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Thurber Booze

by Mike Cox
Mike Cox
Now a ghost town, Thurber existed only as long as it could produce something.

Coal mining brought the Eastland County town into being in late 1886. When the Texas and Pacific Railroad pushed across West Texas in the early 1880s, it needed fuel for its steam locomotives. A large vein near what became Thurber produced plenty of bituminous coal.

Then someone realized that all the red clay around Thurber would make good bricks. In 1897, the Texas and Pacific Coal Co. opened a brick plant on company property. Workers from Italy, the United Kingdom, Mexico and other countries produced vitrified paving bricks used on the streets of Amarillo, Austin, Tyler and many other Texas cities.
Thurber Texas brick yard
The Thurber Brick yards.
Old post card TE Archives
When wildcatters discovered oil around the nearby town of Ranger in 1917, Thurber prospered from that production. The Texas and Pacific Coal Co. added "and Oil" to its name and Thurber boomed, reaching a population of up to 10,000.

Though those three phases of Thurber's history - coal, bricks and oil -- are well known, much less known is that the town became a production center for a fourth product: illegal booze.

For that information, posterity has Ed Owen to thank. Throughout his long career as a geologist, Owen studied more than strata and fault lines. He later recorded his experiences and observations in a tidy print, chronicling everything from his family and educational background to weather.

Samuel Ellison, Jr., Joseph J. Jones and Mirva Owen (the geologist's sister-in-law) edited Owen's writings for publication by the Geology Foundation at the University of Texas at Austin. Published in 1987, "The Flavor of Ed Owen -A Geologist Looks Back" is a hard-to-find soft cover with considerable insight into early 20th century Texas.

Working for oil producer Lew H. Wentz, Owen established his headquarters in Eastland in 1927. There he soon became familiar with Thurber, where labor difficulties and the conversion of coal-fired steam engines to oil burners soon resulted in the closure of the Thurber mines. Despite the cessation of coal mining, scaled-down operations continued at the Thurber brick plant.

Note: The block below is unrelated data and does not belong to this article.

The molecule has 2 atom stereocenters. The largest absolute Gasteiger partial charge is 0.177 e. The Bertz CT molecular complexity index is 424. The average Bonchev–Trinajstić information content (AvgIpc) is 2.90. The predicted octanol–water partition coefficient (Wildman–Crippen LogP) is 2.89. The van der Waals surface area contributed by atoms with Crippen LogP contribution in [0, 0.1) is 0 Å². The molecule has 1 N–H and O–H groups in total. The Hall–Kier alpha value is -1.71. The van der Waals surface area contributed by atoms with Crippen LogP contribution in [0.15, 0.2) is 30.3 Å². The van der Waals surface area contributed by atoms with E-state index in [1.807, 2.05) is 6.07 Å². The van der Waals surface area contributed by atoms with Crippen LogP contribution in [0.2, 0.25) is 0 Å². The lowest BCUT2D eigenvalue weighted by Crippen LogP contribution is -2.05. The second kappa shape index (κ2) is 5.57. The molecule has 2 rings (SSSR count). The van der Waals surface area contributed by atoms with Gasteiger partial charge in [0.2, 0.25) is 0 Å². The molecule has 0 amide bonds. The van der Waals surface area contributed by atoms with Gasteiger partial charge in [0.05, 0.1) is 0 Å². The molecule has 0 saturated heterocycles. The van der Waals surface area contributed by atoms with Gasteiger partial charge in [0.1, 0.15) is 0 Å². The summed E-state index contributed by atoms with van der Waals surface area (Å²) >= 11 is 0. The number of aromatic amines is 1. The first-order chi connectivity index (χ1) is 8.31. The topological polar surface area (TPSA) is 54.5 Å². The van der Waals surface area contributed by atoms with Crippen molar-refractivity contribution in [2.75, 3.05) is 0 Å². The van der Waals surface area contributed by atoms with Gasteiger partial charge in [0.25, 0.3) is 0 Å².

"The prohibition era came on at the right time," Owen wrote, "so now Thurber is the bootleggers' domain. It is the mecca for the thirsty for miles around, for these manufacturers have imagination and are also energetic retailers."

The observant geologist found the range of Thurber-made liquid products quite remarkable.

"The pride and joy of the Italians is 'grappo,' a throat-searing, soul-trying distillate of grapes and apricots," Owen continued. "Emil sells homemade beer that approaches some of the old-time brewers' quality. The specialty of the Dutchman's house is peppermint whiskey. It has a cloying, sweetish taste, but the Dutchman will calm your fear of poison by trying it on the nearest three or four of his 14 children."

Someone named George sold red wine by the gallon. "Some people can get drunk on it," Owen observed, "but most get sick too soon."

While Thurber stood as the "gourmet capital of the bootleg industry," the pickings elsewhere in West Texas were rather sparse in Owen's opinion.

A man in need of a warming brace could get "sugar whiskey" at Coleman, tequila smuggled on mule back from Mexico, home brew at "Mac's house" in Humbletown (a short-lived oil boom town near Cisco in Eastland County) and of course, "the madam of the honkey tonk at San Angelo made gin."

Even so, heavy customer demand forced Mac to sell his beer before its time, the Coleman sugar whiskey came out "too raw or burnt" and the San Angelo madam's gin was "as unsatisfying as the other articles of commerce in the honkey tonk."

Concluded Owen: "So Thurber has broad paths beaten to its humble doors."

The Thurber brick plant closed in 1930, though Texas and Pacific maintained some presence in the town.

When Congress decided in 1933 that its experiment in social engineering called prohibition had failed, Thurber went into its final decline, having no more commodities to offer.


Mike Cox

"Texas Tales"
September 7, 2006 column

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Thurber Brick by Mike Cox
Thurber, Texas' Premier Ghost Town

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